In which Ruth reads another gruesome whodunnit

Well thanks to Canon Malcolm Round, I now have another list of books to put on my ‘to read’ pile. For at the Clergy Conference we discovered that we shared a passion for the whodunnit, especially if there is a good old forensic pathologist to add some gruesomeness. I didn’t know that the TV show Rizzoli and Isles actually were books first but Malcolm highly recommended them.

The first book, The Surgeon by Tess Gerritsen, features Rizzoli but no sign of Isles, the pathologist. (I’m told she doesn’t appear until about Book 3.)  This book is more about the relationships between Rizzoli, the cop, and her partner Moore. But it is also about the relationship between Moore and the beautiful doctor who is being stalked by the killer. In fact, sometimes I wondered if Rizzoli had been forgotten altogether but I’m guessing her role develops in the books. She is gutsy and prickly, and the men in the department don’t take kindly to a female detective in their midst. So there is a bit of that Jane Tennyson thing going on too, where male cops undermine her all the time.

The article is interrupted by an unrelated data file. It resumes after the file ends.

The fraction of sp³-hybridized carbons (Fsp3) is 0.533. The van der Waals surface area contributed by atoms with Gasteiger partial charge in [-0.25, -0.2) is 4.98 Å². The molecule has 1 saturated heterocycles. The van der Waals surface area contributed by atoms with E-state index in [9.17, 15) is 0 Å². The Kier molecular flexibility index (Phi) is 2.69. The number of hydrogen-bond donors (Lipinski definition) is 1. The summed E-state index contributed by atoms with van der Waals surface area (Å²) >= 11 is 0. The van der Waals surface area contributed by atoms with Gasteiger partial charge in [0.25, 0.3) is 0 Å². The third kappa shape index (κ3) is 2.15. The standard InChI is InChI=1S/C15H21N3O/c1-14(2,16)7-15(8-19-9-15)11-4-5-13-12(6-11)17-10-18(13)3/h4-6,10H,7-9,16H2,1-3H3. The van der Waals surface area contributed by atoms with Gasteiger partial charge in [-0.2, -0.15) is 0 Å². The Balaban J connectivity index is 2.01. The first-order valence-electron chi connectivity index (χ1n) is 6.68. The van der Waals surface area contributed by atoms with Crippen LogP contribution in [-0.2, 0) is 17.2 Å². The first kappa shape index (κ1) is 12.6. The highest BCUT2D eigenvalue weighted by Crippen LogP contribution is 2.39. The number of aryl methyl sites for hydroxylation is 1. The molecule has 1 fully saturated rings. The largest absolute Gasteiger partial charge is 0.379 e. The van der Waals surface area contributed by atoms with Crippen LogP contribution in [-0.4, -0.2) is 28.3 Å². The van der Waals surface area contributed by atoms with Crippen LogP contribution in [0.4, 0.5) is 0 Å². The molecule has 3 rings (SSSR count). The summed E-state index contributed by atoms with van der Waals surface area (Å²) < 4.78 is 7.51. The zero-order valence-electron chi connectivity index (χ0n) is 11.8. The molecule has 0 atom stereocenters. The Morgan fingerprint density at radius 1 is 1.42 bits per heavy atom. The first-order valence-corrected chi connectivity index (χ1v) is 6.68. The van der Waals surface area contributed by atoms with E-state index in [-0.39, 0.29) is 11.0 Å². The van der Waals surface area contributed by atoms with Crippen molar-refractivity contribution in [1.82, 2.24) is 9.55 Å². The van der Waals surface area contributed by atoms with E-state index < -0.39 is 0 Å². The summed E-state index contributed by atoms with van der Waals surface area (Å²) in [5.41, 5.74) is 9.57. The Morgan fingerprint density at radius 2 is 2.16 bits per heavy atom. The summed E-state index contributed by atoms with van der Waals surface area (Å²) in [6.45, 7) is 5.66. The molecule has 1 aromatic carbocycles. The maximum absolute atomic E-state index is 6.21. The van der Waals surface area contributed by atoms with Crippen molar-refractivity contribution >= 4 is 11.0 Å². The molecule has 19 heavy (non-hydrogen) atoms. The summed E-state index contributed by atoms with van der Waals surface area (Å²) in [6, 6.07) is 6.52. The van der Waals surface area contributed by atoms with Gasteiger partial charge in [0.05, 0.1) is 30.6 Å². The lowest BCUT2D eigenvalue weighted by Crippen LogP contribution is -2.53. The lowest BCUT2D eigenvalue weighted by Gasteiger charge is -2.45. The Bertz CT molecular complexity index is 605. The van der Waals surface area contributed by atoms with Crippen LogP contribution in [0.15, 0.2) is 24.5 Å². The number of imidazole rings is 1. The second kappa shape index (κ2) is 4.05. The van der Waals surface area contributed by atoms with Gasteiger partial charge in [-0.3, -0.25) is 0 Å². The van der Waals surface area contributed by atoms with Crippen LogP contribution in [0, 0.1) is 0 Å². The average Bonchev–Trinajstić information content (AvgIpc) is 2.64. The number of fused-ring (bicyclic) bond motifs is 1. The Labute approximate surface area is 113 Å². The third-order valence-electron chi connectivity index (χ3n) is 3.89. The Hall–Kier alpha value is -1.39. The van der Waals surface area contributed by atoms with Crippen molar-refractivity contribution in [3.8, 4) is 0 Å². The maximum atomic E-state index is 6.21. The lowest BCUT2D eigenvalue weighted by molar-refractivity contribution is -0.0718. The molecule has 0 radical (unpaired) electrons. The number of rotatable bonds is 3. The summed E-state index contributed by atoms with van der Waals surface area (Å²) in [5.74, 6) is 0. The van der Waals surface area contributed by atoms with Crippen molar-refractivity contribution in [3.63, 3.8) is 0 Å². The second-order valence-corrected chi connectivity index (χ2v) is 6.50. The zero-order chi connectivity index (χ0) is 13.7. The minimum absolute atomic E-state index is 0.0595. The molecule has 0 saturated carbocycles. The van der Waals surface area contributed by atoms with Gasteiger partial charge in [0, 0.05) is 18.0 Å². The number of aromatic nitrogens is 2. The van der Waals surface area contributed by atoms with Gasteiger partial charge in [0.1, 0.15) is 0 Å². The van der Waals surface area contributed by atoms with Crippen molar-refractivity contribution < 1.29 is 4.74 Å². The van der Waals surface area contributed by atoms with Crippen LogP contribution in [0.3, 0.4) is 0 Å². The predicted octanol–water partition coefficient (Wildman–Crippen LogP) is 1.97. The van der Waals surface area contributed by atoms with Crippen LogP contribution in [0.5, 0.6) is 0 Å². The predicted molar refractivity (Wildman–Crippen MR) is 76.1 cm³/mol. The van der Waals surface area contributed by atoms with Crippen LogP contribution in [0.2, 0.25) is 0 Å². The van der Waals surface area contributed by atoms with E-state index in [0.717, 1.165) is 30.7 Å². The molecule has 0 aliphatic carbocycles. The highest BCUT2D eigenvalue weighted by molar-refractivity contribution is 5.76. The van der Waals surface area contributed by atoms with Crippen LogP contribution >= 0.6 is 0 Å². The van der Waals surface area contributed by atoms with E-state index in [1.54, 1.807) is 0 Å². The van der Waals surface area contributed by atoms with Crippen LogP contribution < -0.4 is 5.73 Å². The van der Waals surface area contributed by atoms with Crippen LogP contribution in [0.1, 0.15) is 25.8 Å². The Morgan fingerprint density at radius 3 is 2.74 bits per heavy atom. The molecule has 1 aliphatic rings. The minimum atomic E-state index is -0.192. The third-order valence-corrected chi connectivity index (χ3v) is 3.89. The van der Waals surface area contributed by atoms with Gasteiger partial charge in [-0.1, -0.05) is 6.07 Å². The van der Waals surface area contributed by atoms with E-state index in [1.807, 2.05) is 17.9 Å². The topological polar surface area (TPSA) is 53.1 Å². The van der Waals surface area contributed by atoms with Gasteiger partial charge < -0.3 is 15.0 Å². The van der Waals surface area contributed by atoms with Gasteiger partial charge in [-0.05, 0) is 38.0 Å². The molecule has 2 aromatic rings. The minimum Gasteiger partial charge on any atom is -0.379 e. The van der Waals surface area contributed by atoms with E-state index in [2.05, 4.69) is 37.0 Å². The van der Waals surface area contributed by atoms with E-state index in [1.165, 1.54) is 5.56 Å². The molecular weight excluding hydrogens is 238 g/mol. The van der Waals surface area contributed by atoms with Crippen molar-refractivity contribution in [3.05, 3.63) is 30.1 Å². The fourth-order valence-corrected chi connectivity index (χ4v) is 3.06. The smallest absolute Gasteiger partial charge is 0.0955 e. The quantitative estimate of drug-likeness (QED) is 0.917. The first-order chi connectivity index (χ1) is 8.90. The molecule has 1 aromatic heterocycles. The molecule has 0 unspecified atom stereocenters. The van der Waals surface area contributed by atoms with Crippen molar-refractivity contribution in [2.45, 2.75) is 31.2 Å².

The great thing about this book is that it is written by a doctor so there is real knowledge about medical procedures and I did enjoy that. The killer targets lone women and then tortures them ritualistically before finishing them off. All rather gory but the suspense was great and I finished it in one go. (That was my day off, dear friends: a bit of dusting then a long read… heaven on earth!)

4 stars.

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3 thoughts on “In which Ruth reads another gruesome whodunnit

  1. Half a physicist

    A passionate Falkirk priest dressed in purple
    Decided that smoking to shirk
    And the cure it did work
    But smoking maltesers killed 3 birds with one stone
    And did in twitter cat rev with one puff of smoke coloured myrtle.

    Reply
  2. Gill

    If you’re up for a very different approach to sleuthing, then you might like the Montalbano books, set in Sicily, we are avid fans! by Andrea Camilleri

    Hub has just discovered Colin Cotterill’s Laotian sleuth, Dr Siri – again, a completely different take, using the Laotian culture as an essential ingredient to the plot and characters. Completely different and very entertaining …

    … but neither of them do lots of gore!

    Reply

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